NWI has also completed a number of major restoration projects on the farm. They have re-meandered and rebuilt sections of stream that had been straightened in the early 1900s and added pools, riffles and logs to provide a mix of habitats used by spawning coho salmon and cutthroat trout.
Jude Rubin, Stewardship Director and co-founder of NWI, is excited that the farm is protected. ”The conservation easement protects this important habitat and is a natural extension of the great partnership between Alan and Leigh, the Land Trust, and NWI.”
A vibrant and healthy Tarboo Creek showcasing the restoration work by NWI.
To help facilitate the protection, NWI wrote a Jefferson County Conservation Futures grant application, with the intent that the Land Trust would hold an easement on the farm. The funding was approved in 2017 and the easement was finalized in late 2018. Not surprisingly, Alan and Leigh, who have for decades so generously shared music and their farm with our community, accepted less than full value on the easement.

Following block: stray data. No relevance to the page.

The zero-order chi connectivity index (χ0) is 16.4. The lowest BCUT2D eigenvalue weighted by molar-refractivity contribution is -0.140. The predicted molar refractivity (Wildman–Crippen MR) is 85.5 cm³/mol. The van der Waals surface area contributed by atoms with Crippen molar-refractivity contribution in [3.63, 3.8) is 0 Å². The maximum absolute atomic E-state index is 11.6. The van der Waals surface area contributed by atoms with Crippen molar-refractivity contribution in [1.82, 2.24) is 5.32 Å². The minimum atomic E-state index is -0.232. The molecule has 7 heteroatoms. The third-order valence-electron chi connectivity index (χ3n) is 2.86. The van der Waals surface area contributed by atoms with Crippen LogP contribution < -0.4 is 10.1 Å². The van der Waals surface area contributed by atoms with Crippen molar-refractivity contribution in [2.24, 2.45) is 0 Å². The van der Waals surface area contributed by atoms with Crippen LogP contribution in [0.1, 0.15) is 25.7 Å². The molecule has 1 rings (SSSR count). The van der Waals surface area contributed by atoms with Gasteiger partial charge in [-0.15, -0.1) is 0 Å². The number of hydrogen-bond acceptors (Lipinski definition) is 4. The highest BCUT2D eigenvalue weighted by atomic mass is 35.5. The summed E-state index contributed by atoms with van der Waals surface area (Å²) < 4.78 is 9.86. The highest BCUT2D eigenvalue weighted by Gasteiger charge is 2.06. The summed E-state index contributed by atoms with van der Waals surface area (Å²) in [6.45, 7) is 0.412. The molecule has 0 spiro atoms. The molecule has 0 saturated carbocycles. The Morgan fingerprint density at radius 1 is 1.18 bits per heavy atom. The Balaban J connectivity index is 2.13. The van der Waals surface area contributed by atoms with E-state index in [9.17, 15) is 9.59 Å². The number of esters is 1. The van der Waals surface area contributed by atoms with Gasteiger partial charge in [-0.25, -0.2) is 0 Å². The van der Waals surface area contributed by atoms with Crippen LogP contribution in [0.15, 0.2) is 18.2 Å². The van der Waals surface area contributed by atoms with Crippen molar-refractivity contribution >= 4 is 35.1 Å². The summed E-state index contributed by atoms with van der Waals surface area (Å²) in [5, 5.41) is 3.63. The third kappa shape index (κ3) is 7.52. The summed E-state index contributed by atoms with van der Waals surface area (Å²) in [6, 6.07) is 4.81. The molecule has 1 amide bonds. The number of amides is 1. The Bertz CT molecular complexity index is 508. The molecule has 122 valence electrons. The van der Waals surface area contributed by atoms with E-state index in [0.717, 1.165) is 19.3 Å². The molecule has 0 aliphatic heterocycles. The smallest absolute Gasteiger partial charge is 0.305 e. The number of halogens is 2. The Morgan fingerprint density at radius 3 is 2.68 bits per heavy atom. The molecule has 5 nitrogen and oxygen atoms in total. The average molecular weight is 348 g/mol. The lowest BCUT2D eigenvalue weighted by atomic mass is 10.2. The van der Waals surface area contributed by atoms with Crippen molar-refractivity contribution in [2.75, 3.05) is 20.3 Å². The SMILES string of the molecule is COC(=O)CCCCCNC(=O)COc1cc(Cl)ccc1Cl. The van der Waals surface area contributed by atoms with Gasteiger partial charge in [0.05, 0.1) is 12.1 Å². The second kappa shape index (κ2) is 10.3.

To celebrate its protection, Northwest Watershed Institute will hold its 13th annual Plant-A-Thon at Trillium Woods Farm on February 2, 2019. At the event, about 200 students from five local schools and their parents will plant native trees to restore a wetland along upper Tarboo Creek.
Together, Alan and Leigh have established Concerts in the Barn, a nonprofit organization that hosts free chamber music concerts on the farm each summer. Three weekends of concerts will take place in July. To learn more, visit their website.
Leigh is also planning to hold several writers’ workshops at the farm during the spring and fall. “I’m very excited about our plans for the farm’s future, and happy that the conservation easement will ensure the farm’s environmental legacy in perpetuity,” said Leigh.
“It’s a pretty wonderful place and we want to share it with the rest of our community.”